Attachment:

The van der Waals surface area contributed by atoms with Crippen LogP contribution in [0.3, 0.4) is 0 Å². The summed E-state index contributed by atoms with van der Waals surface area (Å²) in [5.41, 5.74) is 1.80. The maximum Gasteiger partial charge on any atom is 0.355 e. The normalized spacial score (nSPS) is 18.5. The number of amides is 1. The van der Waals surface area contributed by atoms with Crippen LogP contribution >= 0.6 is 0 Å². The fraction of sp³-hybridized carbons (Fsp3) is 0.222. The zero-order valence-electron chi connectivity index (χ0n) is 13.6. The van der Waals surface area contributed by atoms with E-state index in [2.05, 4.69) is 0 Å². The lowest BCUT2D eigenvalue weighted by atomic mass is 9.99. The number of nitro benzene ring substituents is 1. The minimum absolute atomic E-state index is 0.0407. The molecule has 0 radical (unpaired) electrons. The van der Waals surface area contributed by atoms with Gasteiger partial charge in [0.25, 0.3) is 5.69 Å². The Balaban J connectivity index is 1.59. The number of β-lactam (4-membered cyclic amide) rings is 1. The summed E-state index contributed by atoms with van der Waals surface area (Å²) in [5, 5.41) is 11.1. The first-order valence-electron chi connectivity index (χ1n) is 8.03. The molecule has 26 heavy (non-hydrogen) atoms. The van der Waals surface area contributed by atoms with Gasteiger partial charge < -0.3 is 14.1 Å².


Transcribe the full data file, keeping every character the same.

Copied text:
The van der Waals surface area contributed by atoms with Crippen LogP contribution in [0.3, 0.4) is 0 Å². The summed E-state index contributed by atoms with van der Waals surface area (Å²) in [5.41, 5.74) is 1.80. The maximum Gasteiger partial charge on any atom is 0.355 e. The normalized spacial score (nSPS) is 18.5. The number of amides is 1. The van der Waals surface area contributed by atoms with Crippen LogP contribution >= 0.6 is 0 Å². The fraction of sp³-hybridized carbons (Fsp3) is 0.222. The zero-order valence-electron chi connectivity index (χ0n) is 13.6. The van der Waals surface area contributed by atoms with E-state index in [2.05, 4.69) is 0 Å². The lowest BCUT2D eigenvalue weighted by atomic mass is 9.99. The number of nitro benzene ring substituents is 1. The minimum absolute atomic E-state index is 0.0407. The molecule has 0 radical (unpaired) electrons. The van der Waals surface area contributed by atoms with Gasteiger partial charge in [0.25, 0.3) is 5.69 Å². The Balaban J connectivity index is 1.59. The number of β-lactam (4-membered cyclic amide) rings is 1. The summed E-state index contributed by atoms with van der Waals surface area (Å²) in [5, 5.41) is 11.1. The first-order valence-electron chi connectivity index (χ1n) is 8.03. The molecule has 26 heavy (non-hydrogen) atoms. The van der Waals surface area contributed by atoms with Gasteiger partial charge < -0.3 is 14.1 Å².